Foreign tourist visits in Bali dropped 87.44 percent year-on-year (yoy) in April to a record low level as the COVID-19 pandemic hits air travel hard, recent official data show.
Central Statistics Agency (BPS) head Suhariyanto said foreign tourist visits reached 160,000 in April, a level unseen in history, as countries around the world impose different degrees of lockdowns or physical distancing measures to curb the spread of the coronavirus. “This shows that the impact of COVID-19 on tourism is tremendous and that we need to be careful about its impacts on supporting sectors, either on room occupancy rates, the transportation sector, the creative economy industry, trade and other things,” Suhariyanto told a livestreamed press briefing on Tuesday.
“We need to think of new solutions so that this sector [tourism] can recover in the future.” In April, only 755 people were recorded to have entered the country via air travel, making up the smallest portion of foreign tourist entries.
The majority of visitors came via land transportation with over 112,700, and over 46,500 visitors arrived by sea. Suhariyanto said during the month that airports had seen the biggest decline in traffic in comparison to seaports and land ports. BPS data show that, aggregately, airports in the country had seen a 99.69 decline in visits during the period. Meanwhile, seaports saw a 56.67 percent decline, and land traffic dropped 5.88 percent.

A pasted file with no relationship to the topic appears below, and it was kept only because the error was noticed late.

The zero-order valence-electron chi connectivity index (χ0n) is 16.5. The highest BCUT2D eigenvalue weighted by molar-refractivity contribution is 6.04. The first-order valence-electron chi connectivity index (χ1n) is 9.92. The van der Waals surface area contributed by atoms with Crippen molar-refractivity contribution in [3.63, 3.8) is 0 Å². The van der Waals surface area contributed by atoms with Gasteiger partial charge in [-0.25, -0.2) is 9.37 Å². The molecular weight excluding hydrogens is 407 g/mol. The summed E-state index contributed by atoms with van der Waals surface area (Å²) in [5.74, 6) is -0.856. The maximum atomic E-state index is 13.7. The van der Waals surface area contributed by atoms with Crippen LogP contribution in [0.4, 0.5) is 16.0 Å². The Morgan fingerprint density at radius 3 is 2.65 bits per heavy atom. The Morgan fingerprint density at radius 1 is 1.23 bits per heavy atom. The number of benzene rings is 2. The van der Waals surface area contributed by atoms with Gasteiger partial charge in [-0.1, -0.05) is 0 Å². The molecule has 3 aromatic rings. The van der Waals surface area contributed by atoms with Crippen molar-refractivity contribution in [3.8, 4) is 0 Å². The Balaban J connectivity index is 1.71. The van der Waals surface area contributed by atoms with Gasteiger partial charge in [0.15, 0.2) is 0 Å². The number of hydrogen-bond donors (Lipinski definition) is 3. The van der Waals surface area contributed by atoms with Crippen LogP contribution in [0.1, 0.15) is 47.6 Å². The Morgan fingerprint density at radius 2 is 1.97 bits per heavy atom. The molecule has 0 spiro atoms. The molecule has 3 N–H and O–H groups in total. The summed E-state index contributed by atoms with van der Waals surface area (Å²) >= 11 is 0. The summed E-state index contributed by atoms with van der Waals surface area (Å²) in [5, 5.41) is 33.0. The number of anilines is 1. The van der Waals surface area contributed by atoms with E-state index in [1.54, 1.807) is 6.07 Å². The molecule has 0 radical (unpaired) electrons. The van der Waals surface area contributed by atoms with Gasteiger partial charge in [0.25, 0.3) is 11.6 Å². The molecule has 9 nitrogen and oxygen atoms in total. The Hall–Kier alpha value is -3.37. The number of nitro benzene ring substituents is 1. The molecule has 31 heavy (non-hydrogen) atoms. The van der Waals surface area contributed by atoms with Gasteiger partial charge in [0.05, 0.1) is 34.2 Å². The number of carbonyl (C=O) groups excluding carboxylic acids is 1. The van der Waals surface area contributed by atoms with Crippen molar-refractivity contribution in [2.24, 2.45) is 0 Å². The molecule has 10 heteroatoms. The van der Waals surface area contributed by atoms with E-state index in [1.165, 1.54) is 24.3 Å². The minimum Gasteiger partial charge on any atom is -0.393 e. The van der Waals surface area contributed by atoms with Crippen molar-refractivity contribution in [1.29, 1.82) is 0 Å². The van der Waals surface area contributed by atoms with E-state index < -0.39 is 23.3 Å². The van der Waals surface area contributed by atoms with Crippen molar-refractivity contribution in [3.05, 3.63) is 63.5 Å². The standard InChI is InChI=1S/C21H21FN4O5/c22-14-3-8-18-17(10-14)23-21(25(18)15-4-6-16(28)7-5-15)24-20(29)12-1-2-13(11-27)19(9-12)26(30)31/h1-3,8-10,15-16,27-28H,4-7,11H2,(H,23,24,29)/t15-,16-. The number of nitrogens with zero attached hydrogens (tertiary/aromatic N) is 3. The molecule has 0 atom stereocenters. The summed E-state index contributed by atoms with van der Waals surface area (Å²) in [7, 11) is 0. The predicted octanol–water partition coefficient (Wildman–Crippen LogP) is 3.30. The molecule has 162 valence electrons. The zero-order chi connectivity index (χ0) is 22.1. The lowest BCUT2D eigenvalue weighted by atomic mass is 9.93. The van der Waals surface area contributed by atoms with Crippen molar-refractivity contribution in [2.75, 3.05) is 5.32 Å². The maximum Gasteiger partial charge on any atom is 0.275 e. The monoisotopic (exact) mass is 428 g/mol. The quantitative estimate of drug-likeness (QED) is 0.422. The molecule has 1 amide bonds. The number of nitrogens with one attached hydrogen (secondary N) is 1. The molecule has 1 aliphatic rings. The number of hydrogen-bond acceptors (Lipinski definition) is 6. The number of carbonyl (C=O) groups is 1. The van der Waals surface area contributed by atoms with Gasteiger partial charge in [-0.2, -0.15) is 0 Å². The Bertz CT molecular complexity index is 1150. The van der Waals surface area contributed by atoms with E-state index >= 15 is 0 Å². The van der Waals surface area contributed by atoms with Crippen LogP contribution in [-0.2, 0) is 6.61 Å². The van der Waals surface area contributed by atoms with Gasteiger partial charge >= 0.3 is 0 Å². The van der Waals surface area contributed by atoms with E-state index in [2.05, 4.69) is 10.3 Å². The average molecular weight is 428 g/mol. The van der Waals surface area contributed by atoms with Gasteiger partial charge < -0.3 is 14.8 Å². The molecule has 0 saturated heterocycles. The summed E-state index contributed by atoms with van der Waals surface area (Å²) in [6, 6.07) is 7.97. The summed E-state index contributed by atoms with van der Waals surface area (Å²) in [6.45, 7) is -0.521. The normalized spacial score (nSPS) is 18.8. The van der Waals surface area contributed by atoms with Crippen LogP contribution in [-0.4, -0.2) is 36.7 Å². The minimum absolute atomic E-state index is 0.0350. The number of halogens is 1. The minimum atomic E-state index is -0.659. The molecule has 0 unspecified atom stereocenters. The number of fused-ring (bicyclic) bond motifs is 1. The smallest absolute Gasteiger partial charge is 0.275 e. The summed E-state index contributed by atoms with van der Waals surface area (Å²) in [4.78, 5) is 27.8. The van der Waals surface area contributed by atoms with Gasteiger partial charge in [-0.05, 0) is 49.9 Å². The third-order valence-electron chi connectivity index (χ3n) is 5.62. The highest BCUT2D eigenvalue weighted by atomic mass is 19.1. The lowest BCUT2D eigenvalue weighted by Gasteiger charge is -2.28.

Cumulatively between January and April, the number of foreign tourist visits was down 45.01 percent yoy to 2.77 million visits. Suhariyanto explained that the cumulative downturn was not as steep because the country still managed to attract foreign tourist arrivals in January for the New Year and Chinese New Year celebrations. BPS data show that the country still saw yoy growth of 5.86 percent to 1.27 million visits in January alone. Most of the foreign tourists visiting throughout the year came via air travel, which amounted to 1.6 million visits, meanwhile, the number of tourists entering via sea and land was recorded at over 640,000 and 517,000, respectively. “There was a drop in visits from tourists of almost all nationalities.